Frequently Asked Questions
What is a regional emergency communication district?
A regional emergency communication district is composed of counties and municipalities that operate a 9-1-1 system solely through a council of governments/regional planning commission.
What is required to start the process of creating a regional emergency communication district?
Each county and municipality currently provided 9-1-1 services by the North Central Texas Council of Governments (NCTCOG) must pass a resolution calling for the creation of a district.
How is a governing board formed?
Once all resolutions have been submitted, a meeting will be called and a representative from each county and municipality will be invited to attend for the purpose of determining the appropriate size of a governing board and the qualifications of its members. (At least 2/3 of these representatives must be elected officials.)
What are the responsibilities and powers of the governing board?
- To set policies for the district
- To adopt an annual budget
- To adopt bylaws, rules and procedures governing operation of the district
How is the district staffed?
NCTCOG remains responsible for the day-to-day administration and operations of the district with services to be provided by its professional 9-1-1 staff.
Does the creation of a district create another level of government with taxing power?
- No, NCTCOG is already providing 9-1-1 support services to the same counties and municipalities that would be members of the district.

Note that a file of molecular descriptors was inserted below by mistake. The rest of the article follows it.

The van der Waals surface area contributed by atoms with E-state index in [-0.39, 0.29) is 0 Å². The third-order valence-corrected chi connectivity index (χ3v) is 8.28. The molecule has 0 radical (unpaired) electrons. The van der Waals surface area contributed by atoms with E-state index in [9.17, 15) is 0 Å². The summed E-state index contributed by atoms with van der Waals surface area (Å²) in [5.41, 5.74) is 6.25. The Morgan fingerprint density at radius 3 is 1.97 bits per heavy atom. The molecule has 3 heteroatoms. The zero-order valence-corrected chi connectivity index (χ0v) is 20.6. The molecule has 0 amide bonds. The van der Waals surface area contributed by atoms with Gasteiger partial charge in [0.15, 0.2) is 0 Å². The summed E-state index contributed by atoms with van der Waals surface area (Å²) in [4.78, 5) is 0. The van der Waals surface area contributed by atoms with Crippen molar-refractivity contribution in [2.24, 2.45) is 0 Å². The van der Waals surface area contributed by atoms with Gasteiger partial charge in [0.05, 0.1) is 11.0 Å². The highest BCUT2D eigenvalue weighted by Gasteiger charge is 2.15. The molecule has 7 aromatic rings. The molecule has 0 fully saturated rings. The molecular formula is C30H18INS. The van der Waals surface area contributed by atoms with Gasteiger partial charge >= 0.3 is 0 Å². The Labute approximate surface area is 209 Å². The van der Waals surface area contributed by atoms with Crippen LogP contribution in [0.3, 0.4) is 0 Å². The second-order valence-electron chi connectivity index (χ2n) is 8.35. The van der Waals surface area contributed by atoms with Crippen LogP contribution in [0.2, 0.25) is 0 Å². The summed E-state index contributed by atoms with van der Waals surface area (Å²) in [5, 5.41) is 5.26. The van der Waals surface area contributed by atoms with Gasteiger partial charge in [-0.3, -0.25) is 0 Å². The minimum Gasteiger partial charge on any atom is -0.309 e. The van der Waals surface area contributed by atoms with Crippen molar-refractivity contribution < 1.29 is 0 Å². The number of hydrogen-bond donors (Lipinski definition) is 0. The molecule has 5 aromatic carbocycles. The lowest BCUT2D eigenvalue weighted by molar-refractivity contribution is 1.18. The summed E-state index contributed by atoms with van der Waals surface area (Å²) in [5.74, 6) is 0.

- No, the district by state law is prohibited from levying and collecting a tax.
How would the district be funded?
The district would be funded by a maximum fee of $.50 on telephone bills. All revenue would be remitted to the district.
How does this differ from the current funding method?
- The $.50 fee remains the same.
- The difference is all of the revenues would come directly to the district for 9-1-1 services.
- Currently, the revenues are sent to the State Comptroller and remain there until the Legislature appropriates them to the Commission on State Emergency Communications (CSEC) for disbursement to Councils of Governments across the state.
- The problem is the Legislature often does not appropriate all of the monies that have been collected from across the state, in fact, the state is holding approximately $150 million dollars which could be used for 9-1-1 purposes as it is intended.
What are the benefits of being a district?
- Local elected officials would have the authority and responsibility of determining the highest and best use of the revenue to best serve 9-1-1 needs.
- Local elected officials would establish the policies and rules for delivery of 9-1-1 services in the region rather than a state commission, CSEC.
- Better predictability of the amount of funds that will be available in future years enables local officials to develop a longer range financial plan for capital expenditures which will bring about greater efficiency in the use of the revenue.
- Ability to enter into cooperative agreement with other 9-1-1 entities.
Are there any negative impacts that a district would have on public safety providers as a result of not being state controlled?
No, the same services will continue as they have in the past. Call routing will remain the same as it now exists. After hours support and maintenance will continue to be provided by the highly trained and dedicated technical professionals on a 24 x 7 x 365 basis.
Are there any limitations on the ability for a district to be created?
- The combined population of the entities to be served cannot exceed 1.5 million as of September 2015.
- The Texas State Demographer’s population estimates, which are the official numbers used by CSEC, were presented to the Legislature at the time the enabling legislation was passed and confirmed that the 1.5 million population provision was met by NCTCOG.
Contact us with any questions or comments.
Christy Williams, Director of 9-1-1
Phone: 817-695-9204 | Fax: 817-640-7492